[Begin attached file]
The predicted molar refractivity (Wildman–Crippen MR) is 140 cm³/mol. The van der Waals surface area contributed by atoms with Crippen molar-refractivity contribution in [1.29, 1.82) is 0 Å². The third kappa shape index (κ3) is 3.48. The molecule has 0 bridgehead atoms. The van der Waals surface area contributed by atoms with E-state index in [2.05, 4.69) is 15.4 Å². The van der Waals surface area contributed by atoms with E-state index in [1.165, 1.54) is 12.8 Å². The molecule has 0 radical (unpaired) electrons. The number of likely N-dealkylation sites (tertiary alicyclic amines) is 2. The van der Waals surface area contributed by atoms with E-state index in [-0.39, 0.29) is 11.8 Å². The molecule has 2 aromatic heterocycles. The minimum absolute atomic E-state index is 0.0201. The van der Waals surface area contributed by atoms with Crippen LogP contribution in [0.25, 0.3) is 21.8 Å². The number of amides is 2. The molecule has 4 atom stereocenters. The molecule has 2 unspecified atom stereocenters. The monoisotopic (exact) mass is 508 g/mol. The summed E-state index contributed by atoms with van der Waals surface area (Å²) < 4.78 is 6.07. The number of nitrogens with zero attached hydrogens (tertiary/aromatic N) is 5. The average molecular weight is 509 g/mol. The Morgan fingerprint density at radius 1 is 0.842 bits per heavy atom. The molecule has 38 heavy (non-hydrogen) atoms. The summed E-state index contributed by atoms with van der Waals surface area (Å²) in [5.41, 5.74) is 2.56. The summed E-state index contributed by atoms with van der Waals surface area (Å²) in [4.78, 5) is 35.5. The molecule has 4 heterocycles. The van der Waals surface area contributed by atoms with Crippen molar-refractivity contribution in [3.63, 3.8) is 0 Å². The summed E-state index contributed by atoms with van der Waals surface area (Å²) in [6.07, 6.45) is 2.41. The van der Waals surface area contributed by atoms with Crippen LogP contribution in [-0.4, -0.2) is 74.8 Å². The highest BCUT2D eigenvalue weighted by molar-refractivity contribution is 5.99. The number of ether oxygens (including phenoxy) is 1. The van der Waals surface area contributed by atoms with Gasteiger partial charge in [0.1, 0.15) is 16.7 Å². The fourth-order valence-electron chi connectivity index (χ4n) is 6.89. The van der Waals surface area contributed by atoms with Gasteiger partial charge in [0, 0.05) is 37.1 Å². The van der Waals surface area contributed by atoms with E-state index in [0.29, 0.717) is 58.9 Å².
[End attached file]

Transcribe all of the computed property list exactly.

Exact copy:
The predicted molar refractivity (Wildman–Crippen MR) is 140 cm³/mol. The van der Waals surface area contributed by atoms with Crippen molar-refractivity contribution in [1.29, 1.82) is 0 Å². The third kappa shape index (κ3) is 3.48. The molecule has 0 bridgehead atoms. The van der Waals surface area contributed by atoms with E-state index in [2.05, 4.69) is 15.4 Å². The van der Waals surface area contributed by atoms with E-state index in [1.165, 1.54) is 12.8 Å². The molecule has 0 radical (unpaired) electrons. The number of likely N-dealkylation sites (tertiary alicyclic amines) is 2. The van der Waals surface area contributed by atoms with E-state index in [-0.39, 0.29) is 11.8 Å². The molecule has 2 aromatic heterocycles. The minimum absolute atomic E-state index is 0.0201. The van der Waals surface area contributed by atoms with Crippen LogP contribution in [0.25, 0.3) is 21.8 Å². The number of amides is 2. The molecule has 4 atom stereocenters. The molecule has 2 unspecified atom stereocenters. The monoisotopic (exact) mass is 508 g/mol. The summed E-state index contributed by atoms with van der Waals surface area (Å²) < 4.78 is 6.07. The number of nitrogens with zero attached hydrogens (tertiary/aromatic N) is 5. The average molecular weight is 509 g/mol. The Morgan fingerprint density at radius 1 is 0.842 bits per heavy atom. The molecule has 38 heavy (non-hydrogen) atoms. The summed E-state index contributed by atoms with van der Waals surface area (Å²) in [5.41, 5.74) is 2.56. The summed E-state index contributed by atoms with van der Waals surface area (Å²) in [4.78, 5) is 35.5. The molecule has 4 heterocycles. The van der Waals surface area contributed by atoms with Crippen molar-refractivity contribution in [3.63, 3.8) is 0 Å². The summed E-state index contributed by atoms with van der Waals surface area (Å²) in [6.07, 6.45) is 2.41. The van der Waals surface area contributed by atoms with Crippen LogP contribution in [-0.4, -0.2) is 74.8 Å². The highest BCUT2D eigenvalue weighted by molar-refractivity contribution is 5.99. The number of ether oxygens (including phenoxy) is 1. The van der Waals surface area contributed by atoms with Gasteiger partial charge in [0.1, 0.15) is 16.7 Å². The fourth-order valence-electron chi connectivity index (χ4n) is 6.89. The van der Waals surface area contributed by atoms with Gasteiger partial charge in [0, 0.05) is 37.1 Å². The van der Waals surface area contributed by atoms with E-state index in [0.29, 0.717) is 58.9 Å².